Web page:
Active Adult Fitness - Regular Exercise Is Important
“USE IT OR LOSE IT”
Sometimes, as residents stride purposefully into the Shenandoah Community Fitness Center, they call out to one another teasingly, “use it or lose it!” Shenandoah is well equipped to address the “use it or lose it” principle. The Fitness Center is state-of-the-art, with free weights, treadmills, elliptical trainers and cycles, the latest circuit training equipment, a spacious aerobics and yoga room, and a generous lap pool.
The science of fitness has a clear message: if you don’t get enough physical activity, your muscles will eventually stop doing what they need to do to keep you strong. Muscles, heart, and bones weaken when they are not sufficiently used (and we mean movement beyond sprinting to the freezer to get an ice cream bar!). Exercise must be regular, and it must place enough (good) stress on the body to make it worthwhile.
Your body adapts to your lifestyle, which is why some septuagenarians are running marathons. But you don’t have to be a long distance runner to be in fine shape, and to look forward to many years of well being. Moderate exercise performed regularly three or four times a week will do the job.
Beyond keeping your heart, bones and muscles strong, exercise can increase energy, reduce stress, improve sleep, insure better balance, and help control your weight to prevent obesity (experts generally define obesity as a waistline over 35 for women and 42 for men). Exercise slows the aging process by keeping the diseases and nuisances of old age at bay. It lowers the risk of high blood pressure, diabetes, cardiovascular disease, and certain cancers, especially those of the breast, uterus, and colon.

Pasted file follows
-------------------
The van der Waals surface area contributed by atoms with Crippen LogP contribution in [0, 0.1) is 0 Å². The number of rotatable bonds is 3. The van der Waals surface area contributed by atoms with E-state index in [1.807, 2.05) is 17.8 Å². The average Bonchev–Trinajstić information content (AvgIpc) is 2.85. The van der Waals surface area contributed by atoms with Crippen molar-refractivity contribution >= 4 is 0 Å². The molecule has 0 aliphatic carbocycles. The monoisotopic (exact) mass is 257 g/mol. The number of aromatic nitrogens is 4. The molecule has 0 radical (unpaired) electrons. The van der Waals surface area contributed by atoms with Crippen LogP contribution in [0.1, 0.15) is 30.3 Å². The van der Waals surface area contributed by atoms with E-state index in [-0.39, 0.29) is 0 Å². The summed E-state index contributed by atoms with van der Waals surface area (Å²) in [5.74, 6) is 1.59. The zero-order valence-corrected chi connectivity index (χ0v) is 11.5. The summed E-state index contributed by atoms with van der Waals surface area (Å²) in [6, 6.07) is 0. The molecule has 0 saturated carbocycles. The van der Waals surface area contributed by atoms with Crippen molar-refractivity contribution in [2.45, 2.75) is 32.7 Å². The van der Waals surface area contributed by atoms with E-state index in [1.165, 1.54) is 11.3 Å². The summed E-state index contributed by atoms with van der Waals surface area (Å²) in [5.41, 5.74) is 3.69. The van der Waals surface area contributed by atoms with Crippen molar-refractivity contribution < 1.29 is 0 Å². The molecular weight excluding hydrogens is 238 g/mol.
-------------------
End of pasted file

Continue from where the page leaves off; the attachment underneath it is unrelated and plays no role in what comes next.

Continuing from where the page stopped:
Retirement has been a time when people started moving less. Sports, home maintenance, walking long distances and other activities that involve movement are replaced by sedentary activities such as reading, playing cards, and watching TV. But today’s Boomers are skiing, swimming laps, playing tennis, organizing touch football games and coaching Little League. At the Shenandoah community, thanks to Activities Director Kisha Phillips and the Activities Committee, something “active” is happening every single day.
It’s hard to think about the infirmities of extreme old age when we’re not there yet, but no one wants to arrive at a someday in which it is difficult to climb stairs or to rise unassisted from a seated position. Whether it happens in the Shenandoah Fitness Center or in the form of gardening, housework, or running after grandchildren, exercise is the prerequisite for well being in old age.